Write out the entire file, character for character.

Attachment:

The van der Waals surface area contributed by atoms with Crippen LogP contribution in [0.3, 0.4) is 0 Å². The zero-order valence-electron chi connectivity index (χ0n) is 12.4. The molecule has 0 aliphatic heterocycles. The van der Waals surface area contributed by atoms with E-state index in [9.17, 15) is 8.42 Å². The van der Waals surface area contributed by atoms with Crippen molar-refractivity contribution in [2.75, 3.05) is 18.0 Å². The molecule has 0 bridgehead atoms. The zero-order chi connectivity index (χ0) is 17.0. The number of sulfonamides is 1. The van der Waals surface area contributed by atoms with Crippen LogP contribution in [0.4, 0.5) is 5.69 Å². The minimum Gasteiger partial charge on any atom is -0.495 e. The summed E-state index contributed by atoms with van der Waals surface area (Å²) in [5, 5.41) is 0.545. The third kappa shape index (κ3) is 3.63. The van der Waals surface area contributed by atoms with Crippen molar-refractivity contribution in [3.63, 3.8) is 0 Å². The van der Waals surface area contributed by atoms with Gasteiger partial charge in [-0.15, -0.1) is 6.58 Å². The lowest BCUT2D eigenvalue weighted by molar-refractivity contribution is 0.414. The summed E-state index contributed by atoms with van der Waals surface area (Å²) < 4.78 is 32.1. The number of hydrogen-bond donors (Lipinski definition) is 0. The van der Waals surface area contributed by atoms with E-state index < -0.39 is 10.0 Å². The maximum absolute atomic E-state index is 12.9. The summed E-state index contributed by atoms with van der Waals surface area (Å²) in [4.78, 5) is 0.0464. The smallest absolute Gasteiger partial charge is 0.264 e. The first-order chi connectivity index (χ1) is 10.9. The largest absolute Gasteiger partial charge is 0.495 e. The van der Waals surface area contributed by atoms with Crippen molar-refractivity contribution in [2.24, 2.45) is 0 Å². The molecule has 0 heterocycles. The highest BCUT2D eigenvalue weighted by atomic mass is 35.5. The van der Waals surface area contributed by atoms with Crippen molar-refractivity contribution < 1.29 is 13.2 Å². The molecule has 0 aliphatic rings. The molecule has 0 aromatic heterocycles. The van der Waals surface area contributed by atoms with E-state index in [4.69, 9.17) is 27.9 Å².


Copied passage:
The van der Waals surface area contributed by atoms with Crippen LogP contribution in [0.3, 0.4) is 0 Å². The zero-order valence-electron chi connectivity index (χ0n) is 12.4. The molecule has 0 aliphatic heterocycles. The van der Waals surface area contributed by atoms with E-state index in [9.17, 15) is 8.42 Å². The van der Waals surface area contributed by atoms with Crippen molar-refractivity contribution in [2.75, 3.05) is 18.0 Å². The molecule has 0 bridgehead atoms. The zero-order chi connectivity index (χ0) is 17.0. The number of sulfonamides is 1. The van der Waals surface area contributed by atoms with Crippen LogP contribution in [0.4, 0.5) is 5.69 Å². The minimum Gasteiger partial charge on any atom is -0.495 e. The summed E-state index contributed by atoms with van der Waals surface area (Å²) in [5, 5.41) is 0.545. The third kappa shape index (κ3) is 3.63. The van der Waals surface area contributed by atoms with Crippen molar-refractivity contribution in [3.63, 3.8) is 0 Å². The van der Waals surface area contributed by atoms with Gasteiger partial charge in [-0.15, -0.1) is 6.58 Å². The lowest BCUT2D eigenvalue weighted by molar-refractivity contribution is 0.414. The summed E-state index contributed by atoms with van der Waals surface area (Å²) < 4.78 is 32.1. The number of hydrogen-bond donors (Lipinski definition) is 0. The van der Waals surface area contributed by atoms with E-state index < -0.39 is 10.0 Å². The maximum absolute atomic E-state index is 12.9. The summed E-state index contributed by atoms with van der Waals surface area (Å²) in [4.78, 5) is 0.0464. The smallest absolute Gasteiger partial charge is 0.264 e. The first-order chi connectivity index (χ1) is 10.9. The largest absolute Gasteiger partial charge is 0.495 e. The van der Waals surface area contributed by atoms with Crippen molar-refractivity contribution in [2.24, 2.45) is 0 Å². The molecule has 0 heterocycles. The highest BCUT2D eigenvalue weighted by atomic mass is 35.5. The van der Waals surface area contributed by atoms with Crippen molar-refractivity contribution < 1.29 is 13.2 Å². The molecule has 0 aliphatic rings. The molecule has 0 aromatic heterocycles. The van der Waals surface area contributed by atoms with E-state index in [4.69, 9.17) is 27.9 Å².